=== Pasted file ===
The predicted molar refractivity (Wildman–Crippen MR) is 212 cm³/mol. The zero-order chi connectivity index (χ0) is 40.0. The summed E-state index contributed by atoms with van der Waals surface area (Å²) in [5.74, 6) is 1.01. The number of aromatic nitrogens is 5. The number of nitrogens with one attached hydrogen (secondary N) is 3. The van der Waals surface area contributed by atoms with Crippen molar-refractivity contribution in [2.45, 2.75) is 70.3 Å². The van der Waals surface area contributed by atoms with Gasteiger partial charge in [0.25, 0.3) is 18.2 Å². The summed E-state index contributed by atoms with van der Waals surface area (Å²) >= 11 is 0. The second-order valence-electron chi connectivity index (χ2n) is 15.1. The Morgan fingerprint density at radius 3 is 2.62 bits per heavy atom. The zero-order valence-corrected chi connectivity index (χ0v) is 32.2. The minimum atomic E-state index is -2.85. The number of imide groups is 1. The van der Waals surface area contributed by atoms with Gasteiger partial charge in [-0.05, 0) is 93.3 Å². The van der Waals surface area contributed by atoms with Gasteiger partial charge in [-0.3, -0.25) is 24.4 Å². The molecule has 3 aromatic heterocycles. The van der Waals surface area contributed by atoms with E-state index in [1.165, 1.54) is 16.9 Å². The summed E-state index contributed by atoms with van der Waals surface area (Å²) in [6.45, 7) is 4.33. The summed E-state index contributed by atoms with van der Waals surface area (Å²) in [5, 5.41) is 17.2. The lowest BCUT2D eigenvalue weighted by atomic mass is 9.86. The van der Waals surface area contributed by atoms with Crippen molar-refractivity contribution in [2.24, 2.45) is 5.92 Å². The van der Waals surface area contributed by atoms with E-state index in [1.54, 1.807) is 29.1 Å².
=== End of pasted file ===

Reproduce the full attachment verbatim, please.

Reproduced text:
The predicted molar refractivity (Wildman–Crippen MR) is 212 cm³/mol. The zero-order chi connectivity index (χ0) is 40.0. The summed E-state index contributed by atoms with van der Waals surface area (Å²) in [5.74, 6) is 1.01. The number of aromatic nitrogens is 5. The number of nitrogens with one attached hydrogen (secondary N) is 3. The van der Waals surface area contributed by atoms with Crippen molar-refractivity contribution in [2.45, 2.75) is 70.3 Å². The van der Waals surface area contributed by atoms with Gasteiger partial charge in [0.25, 0.3) is 18.2 Å². The summed E-state index contributed by atoms with van der Waals surface area (Å²) >= 11 is 0. The second-order valence-electron chi connectivity index (χ2n) is 15.1. The Morgan fingerprint density at radius 3 is 2.62 bits per heavy atom. The zero-order valence-corrected chi connectivity index (χ0v) is 32.2. The minimum atomic E-state index is -2.85. The number of imide groups is 1. The van der Waals surface area contributed by atoms with Gasteiger partial charge in [-0.05, 0) is 93.3 Å². The van der Waals surface area contributed by atoms with Gasteiger partial charge in [-0.3, -0.25) is 24.4 Å². The molecule has 3 aromatic heterocycles. The van der Waals surface area contributed by atoms with E-state index in [1.165, 1.54) is 16.9 Å². The summed E-state index contributed by atoms with van der Waals surface area (Å²) in [6.45, 7) is 4.33. The summed E-state index contributed by atoms with van der Waals surface area (Å²) in [5, 5.41) is 17.2. The lowest BCUT2D eigenvalue weighted by atomic mass is 9.86. The van der Waals surface area contributed by atoms with Crippen molar-refractivity contribution in [2.24, 2.45) is 5.92 Å². The van der Waals surface area contributed by atoms with E-state index in [1.54, 1.807) is 29.1 Å².